Economic analysis

Change and pain are headed for Canada’s housing market

As Ottawa moves to cool the excesses of the housing market, those who’ve benefited from the bubble should hope for the best, but expect the worst
Hilliard MacBeth
RBC Housing Prices 20100315
FILE--People walk past new homes that are for sale in Oakville, Ont., on Tuesday, April 14, 2009. The cost of home ownership will continue to rise this spring as buyers scramble to close deals before higher interest rates, new mortgage rules, and the introduction of the HST in some provinces take effect this summer, economists say. Strong demand and limited supply of homes for sale continue to drive prices up, as more buyers compete intensely to secure the few homes on the market. THE CANADIAN PRESS/Nathan Denette

Earlier this month Canada’s Finance Minister Bill Morneau unleashed a three-pronged attack on the housing bubble in Canada. These measures are substantial. If successful, they will improve tax fairness, introduce risk-sharing for lenders and restrain runaway house price inflation in Toronto and Vancouver. But significant collateral damage seems inevitable as these changes strike at the heart of the factors that are driving the housing industry.

The change in tax rules targets some speculators who’ve been trading Vancouver and Toronto properties like penny stocks while not paying taxes on their gains. How many of these speculators, foreign and domestic, would qualify for the principal residence exemption isn’t known, as most don’t bother reporting to the CRA when the property is sold. But the new rules require that sales are reported on Canadian tax returns, whether tax is owing or not. If Vancouver real estate has been used for money laundering on a global scale, as many newspaper reports suggest, this new stance by the authorities might bring an abrupt halt to the “hot money” inflow, an important source of funds for very expensive housing. House prices could fall precipitously, since the tax change comes right on the heels of the new 15 percent foreign buyer tax on property transfers in the Vancouver area.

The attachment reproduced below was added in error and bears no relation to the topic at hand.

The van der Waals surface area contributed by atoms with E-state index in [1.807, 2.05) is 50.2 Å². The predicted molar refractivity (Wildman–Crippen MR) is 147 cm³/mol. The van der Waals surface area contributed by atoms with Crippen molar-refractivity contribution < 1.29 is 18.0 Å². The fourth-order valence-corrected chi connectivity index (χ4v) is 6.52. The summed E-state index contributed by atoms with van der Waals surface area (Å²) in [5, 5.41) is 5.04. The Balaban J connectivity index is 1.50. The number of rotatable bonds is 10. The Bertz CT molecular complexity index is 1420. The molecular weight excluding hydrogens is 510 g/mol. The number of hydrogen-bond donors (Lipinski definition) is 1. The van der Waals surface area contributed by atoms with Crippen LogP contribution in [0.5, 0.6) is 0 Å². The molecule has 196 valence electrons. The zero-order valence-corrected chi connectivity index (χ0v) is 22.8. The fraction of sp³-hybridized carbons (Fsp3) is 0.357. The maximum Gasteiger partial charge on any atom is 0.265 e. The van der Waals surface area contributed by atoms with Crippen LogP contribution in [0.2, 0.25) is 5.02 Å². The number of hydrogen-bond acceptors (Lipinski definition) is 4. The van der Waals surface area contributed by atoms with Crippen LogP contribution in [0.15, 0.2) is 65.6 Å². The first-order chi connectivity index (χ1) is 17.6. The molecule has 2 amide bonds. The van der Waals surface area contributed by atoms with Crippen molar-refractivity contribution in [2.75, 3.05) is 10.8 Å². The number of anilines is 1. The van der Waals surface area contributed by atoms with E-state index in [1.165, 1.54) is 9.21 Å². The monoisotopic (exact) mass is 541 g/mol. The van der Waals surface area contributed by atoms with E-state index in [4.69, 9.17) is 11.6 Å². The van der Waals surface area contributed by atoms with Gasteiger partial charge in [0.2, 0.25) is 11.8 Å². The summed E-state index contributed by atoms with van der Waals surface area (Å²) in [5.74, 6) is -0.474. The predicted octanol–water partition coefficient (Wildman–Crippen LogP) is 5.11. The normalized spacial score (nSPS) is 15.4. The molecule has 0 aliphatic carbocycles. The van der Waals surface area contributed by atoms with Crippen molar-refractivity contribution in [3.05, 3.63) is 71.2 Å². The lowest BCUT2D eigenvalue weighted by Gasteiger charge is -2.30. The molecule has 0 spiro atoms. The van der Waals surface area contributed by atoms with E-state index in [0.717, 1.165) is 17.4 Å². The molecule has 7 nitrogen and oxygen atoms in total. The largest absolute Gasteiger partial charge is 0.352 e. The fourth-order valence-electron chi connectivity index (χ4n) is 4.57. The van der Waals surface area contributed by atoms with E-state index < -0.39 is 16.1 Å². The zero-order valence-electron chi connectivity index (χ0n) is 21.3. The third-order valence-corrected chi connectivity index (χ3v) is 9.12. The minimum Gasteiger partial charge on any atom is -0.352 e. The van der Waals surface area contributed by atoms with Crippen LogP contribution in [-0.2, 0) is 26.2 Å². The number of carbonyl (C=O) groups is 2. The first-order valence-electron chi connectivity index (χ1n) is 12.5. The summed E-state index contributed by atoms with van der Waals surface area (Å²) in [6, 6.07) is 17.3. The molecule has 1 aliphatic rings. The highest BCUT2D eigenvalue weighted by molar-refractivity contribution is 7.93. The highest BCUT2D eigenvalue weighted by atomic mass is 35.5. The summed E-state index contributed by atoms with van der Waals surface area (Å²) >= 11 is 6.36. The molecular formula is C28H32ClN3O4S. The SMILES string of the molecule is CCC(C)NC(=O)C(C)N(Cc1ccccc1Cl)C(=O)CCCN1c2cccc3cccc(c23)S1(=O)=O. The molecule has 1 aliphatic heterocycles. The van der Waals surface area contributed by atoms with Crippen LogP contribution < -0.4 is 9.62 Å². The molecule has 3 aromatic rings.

MORE: Hands off my housing bubble!

The second initiative, the mortgage-rate stress test, modifies how home buyers qualify for high-ratio loans (more than 80 percent loan-to-value). Until now, with interest rates at all-time lows, it’s been possible for first-time buyers to qualify for large loans, even with modest income. The housing bubble expansion depends on lenders uttering those magic words, “You’re approved,” every single day in many cities and towns across Canada to first-time buyers, as they are an important source of new money.

After October 17 Canadians might find a much cooler reception at the mortgage store. The change means that insured mortgages must be tested at the banks’ five-year posted rate, currently 4.64 percent. Hundreds of thousands of buyers could be affected as the qualifying rate was as low as 2.17 percent until now. For a household with $100,000 in total income the stress test could mean a 20 percent drop in approved mortgage value.

The impact will be substantial, based on comments from lenders. The Bank of Canada estimated that more than 20 percent of all insured mortgages were contracted by households that have loan-to-income ratios of more than 450 percent.

Home buyers in Vancouver, Toronto, Victoria, Calgary and Edmonton are at the head of this class of risky borrowers. The slowdown in new money from this second source of buying power will have a large impact, especially on new home builders in those centres.

Both initiatives are potentially devastating to one of the most important industries in Canada. Along with energy and manufacturing, residential real estate is a key growth factor in the Canadian economy. Home builders, construction workers, realtors, renovators, architects, banks, non-bank lenders, shadow bank lenders, lawyers, notaries, building product suppliers, furniture stores, electricians, plumbers, land speculators, carpenters, high-rise condo developers, advertiser-dependent media, provincial governments, municipalities and many others count on housing-related activity to keep the cash register ringing.